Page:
Angelik Appleton is more likely to knit than use a computer when she’s in school.

Appleton, 8, is a third-grade student at Three Rivers Waldorf School, where there are no textbooks and no written tests. Appleton learns at her own pace, driving her own education, as is the Waldorf philosophy.

And she likes knitting — a regular class activity for Three Rivers students.

“I’m making a hedgehog,” she said.

Waldorf schools like Three Rivers in La Crosse focus on active lessons, depending less on technology, book work and other, more passive, instruction techniques. Curriculum, school schedule and teaching style all are intended to help students engage their five senses while learning.

“The big thing is that we really try to get away from the model of more high stakes testing,” school Administrator Justin McKnight said. “All that stuff is just not in the interest of crafting a nourishing, positive environment for the student.”

Three Rivers has an early childhood center and offers K-8 education. Students typically transfer to local public or private schools when they reach high school.

The school is one of more than 160 Waldorf institutions in North America and more than 900 worldwide.

Waldorf students start kindergarten at age 4 and don’t transition to first grade until age 6 or 7.

Literacy isn’t stressed as in other early childhood programs, but students learn through poetry and song.

“It’s not teaching the children to cram together sentences,” McKnight said. “We’re really establishing a broad base.”

When Three Rivers students transition to grade school, they stay with the same teacher until they leave.

Three Rivers teacher Amy Morse has had the same group of students since she started teaching at the Waldorf school, except for last year when her class combined with the next lower grade level. Now, she teaches fifth and sixth grade.

Still, the consistency helps Morse track the growth of her students.

“You get to see them year to year,” she said. “How their development happens.”

Students start the day with two hours of block learning, focused on a specific subject in a core learning area such as math or reading. Each subject or unit lasts for a few weeks, ending with a final project.

Instead of teaching from a textbook, students make their own books on a blank pamphlet of paper.

There are no letter grades — just an extensive written assessment from the teacher at the end of the year about each student’s performance.

All students also split time between language lessons and Waldorf’s “hand work” classes, where students work with natural fabrics such as wool, and learn to knit and sew.

Lessons combine creativity and productivity, hand work teacher Michelle Kennedy said. Students make clothing and pillowcases, and by eighth grade can opt to donate their work to people in need.

“The children love to make things,” Kennedy said. “They understand what it takes to make something.”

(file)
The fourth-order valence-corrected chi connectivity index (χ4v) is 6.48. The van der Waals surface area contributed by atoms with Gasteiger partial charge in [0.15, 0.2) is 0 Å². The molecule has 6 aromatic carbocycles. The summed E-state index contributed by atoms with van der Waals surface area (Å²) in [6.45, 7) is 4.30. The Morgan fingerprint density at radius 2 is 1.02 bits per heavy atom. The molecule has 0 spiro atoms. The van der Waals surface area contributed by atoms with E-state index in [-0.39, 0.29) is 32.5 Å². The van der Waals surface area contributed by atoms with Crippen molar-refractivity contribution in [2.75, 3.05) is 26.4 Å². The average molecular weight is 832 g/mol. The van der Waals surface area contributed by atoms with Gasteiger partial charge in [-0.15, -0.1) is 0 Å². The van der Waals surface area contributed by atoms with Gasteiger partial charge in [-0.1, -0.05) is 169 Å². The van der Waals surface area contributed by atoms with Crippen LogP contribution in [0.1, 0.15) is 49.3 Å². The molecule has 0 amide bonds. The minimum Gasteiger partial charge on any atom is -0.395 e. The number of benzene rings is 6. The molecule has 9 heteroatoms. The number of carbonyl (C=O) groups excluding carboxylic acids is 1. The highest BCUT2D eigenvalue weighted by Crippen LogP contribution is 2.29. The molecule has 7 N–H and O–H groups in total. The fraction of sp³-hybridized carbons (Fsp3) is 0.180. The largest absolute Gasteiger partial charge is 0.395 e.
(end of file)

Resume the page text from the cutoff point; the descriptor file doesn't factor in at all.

Austrian philosopher Rudolph Steiner founded the first Waldorf school in 1919. He believed people are made up of three parts, and his brand of education focuses on developing each: “Spirit, soul and body,” according to the Association of Waldorf Schools of North America.

Spirituality plays a role at Three Rivers, but McKnight is careful to distinguish Waldorf schools from private religious schools.

Steiner’s ideas serve as an educational model for teachers, but they aren’t taught in the classroom, McKnight said.

“We’re really trying to teach the children reverence for things,” McKnight said.


(5) comments


Formal education is necessary for the social growth and character building of a person. australian essay service plays an important role in the upbringing of a human being and lets him be an improved human being.


Nice article. Waldorf students are usually successful, engaged, motivated, creative life-long learners (and often vaccinated - good grief!) Every week a new study confirms the benefits of the types of learning that goes in on a Waldorf school - oral and aural education, learning foreign languages early, learning about the history and cultures of the world's people, making things rather than consuming them, alternating active and passive learning, using imagination and much more. Maybe better, teachers are able to find the methods and particular lessons that suit and will benefit the individual children in their classes and are not forced to stuff state approved generic facts into the next pallet of state exam widgets. I'll take Waldorf any day.

Here comes the boom

I hope that knitting comes in handy while waiting in line for welfare! Come on really...........


Doing fine motor work like knitting builds intelligence, and seeing a project through - like that hedgehog the student mentioned - takes persistence and willpower. If you read the article you see that it's not just handwork, but all subjects that pursue deeper learning based on the student working more actively.

Waldorf educators and parents are hardly the only ones who have divested their children from worksheets and multiple choice tests in favor of something more comprehensive. If we're moving toward a future where it increasingly takes intelligence, creativity, willpower to succeed, you don't need to worry about these students ending up on welfare. You might want to look more at the conventional school environment where children are rewarded for learning the rules of the game, playing that game and get out with minimum effort, whether or not they have been fully challenged or their potential really reached.


Let's hope they get themselves vaccinated against the usual childhood infections... Waldorf schools are notorious in having high numbers of kids whose parents have refused vaccines.

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